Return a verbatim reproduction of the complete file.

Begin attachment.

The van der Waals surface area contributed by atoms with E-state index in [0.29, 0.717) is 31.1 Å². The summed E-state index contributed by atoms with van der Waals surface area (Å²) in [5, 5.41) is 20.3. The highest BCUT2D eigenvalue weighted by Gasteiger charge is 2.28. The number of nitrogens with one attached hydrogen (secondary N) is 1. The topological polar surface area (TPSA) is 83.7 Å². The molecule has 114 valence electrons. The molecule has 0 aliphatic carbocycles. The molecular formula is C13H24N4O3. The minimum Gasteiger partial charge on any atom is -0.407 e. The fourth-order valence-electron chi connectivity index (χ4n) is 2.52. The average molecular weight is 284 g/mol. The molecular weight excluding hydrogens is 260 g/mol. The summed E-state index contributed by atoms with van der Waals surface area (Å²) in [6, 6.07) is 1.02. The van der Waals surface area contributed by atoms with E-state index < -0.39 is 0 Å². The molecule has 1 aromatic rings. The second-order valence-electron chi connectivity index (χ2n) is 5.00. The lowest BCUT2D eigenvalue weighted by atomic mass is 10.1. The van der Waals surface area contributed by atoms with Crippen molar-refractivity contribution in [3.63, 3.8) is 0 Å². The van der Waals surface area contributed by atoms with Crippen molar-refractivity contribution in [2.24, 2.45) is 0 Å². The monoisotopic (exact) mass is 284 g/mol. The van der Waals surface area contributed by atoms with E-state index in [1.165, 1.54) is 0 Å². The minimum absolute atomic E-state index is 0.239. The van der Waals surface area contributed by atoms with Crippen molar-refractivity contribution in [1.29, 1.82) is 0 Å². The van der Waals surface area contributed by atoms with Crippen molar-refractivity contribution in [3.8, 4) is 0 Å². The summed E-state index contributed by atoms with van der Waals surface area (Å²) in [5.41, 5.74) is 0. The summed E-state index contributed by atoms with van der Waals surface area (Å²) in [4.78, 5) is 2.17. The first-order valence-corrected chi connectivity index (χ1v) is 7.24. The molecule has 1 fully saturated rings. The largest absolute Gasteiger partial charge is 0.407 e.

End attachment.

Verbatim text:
The van der Waals surface area contributed by atoms with E-state index in [0.29, 0.717) is 31.1 Å². The summed E-state index contributed by atoms with van der Waals surface area (Å²) in [5, 5.41) is 20.3. The highest BCUT2D eigenvalue weighted by Gasteiger charge is 2.28. The number of nitrogens with one attached hydrogen (secondary N) is 1. The topological polar surface area (TPSA) is 83.7 Å². The molecule has 114 valence electrons. The molecule has 0 aliphatic carbocycles. The molecular formula is C13H24N4O3. The minimum Gasteiger partial charge on any atom is -0.407 e. The fourth-order valence-electron chi connectivity index (χ4n) is 2.52. The average molecular weight is 284 g/mol. The molecular weight excluding hydrogens is 260 g/mol. The summed E-state index contributed by atoms with van der Waals surface area (Å²) in [6, 6.07) is 1.02. The van der Waals surface area contributed by atoms with E-state index < -0.39 is 0 Å². The molecule has 1 aromatic rings. The second-order valence-electron chi connectivity index (χ2n) is 5.00. The lowest BCUT2D eigenvalue weighted by atomic mass is 10.1. The van der Waals surface area contributed by atoms with Crippen molar-refractivity contribution in [3.63, 3.8) is 0 Å². The van der Waals surface area contributed by atoms with Crippen molar-refractivity contribution in [2.24, 2.45) is 0 Å². The monoisotopic (exact) mass is 284 g/mol. The van der Waals surface area contributed by atoms with E-state index in [1.165, 1.54) is 0 Å². The minimum absolute atomic E-state index is 0.239. The van der Waals surface area contributed by atoms with Crippen molar-refractivity contribution in [1.29, 1.82) is 0 Å². The van der Waals surface area contributed by atoms with Crippen molar-refractivity contribution in [3.8, 4) is 0 Å². The summed E-state index contributed by atoms with van der Waals surface area (Å²) in [5.41, 5.74) is 0. The summed E-state index contributed by atoms with van der Waals surface area (Å²) in [4.78, 5) is 2.17. The first-order valence-corrected chi connectivity index (χ1v) is 7.24. The molecule has 1 fully saturated rings. The largest absolute Gasteiger partial charge is 0.407 e.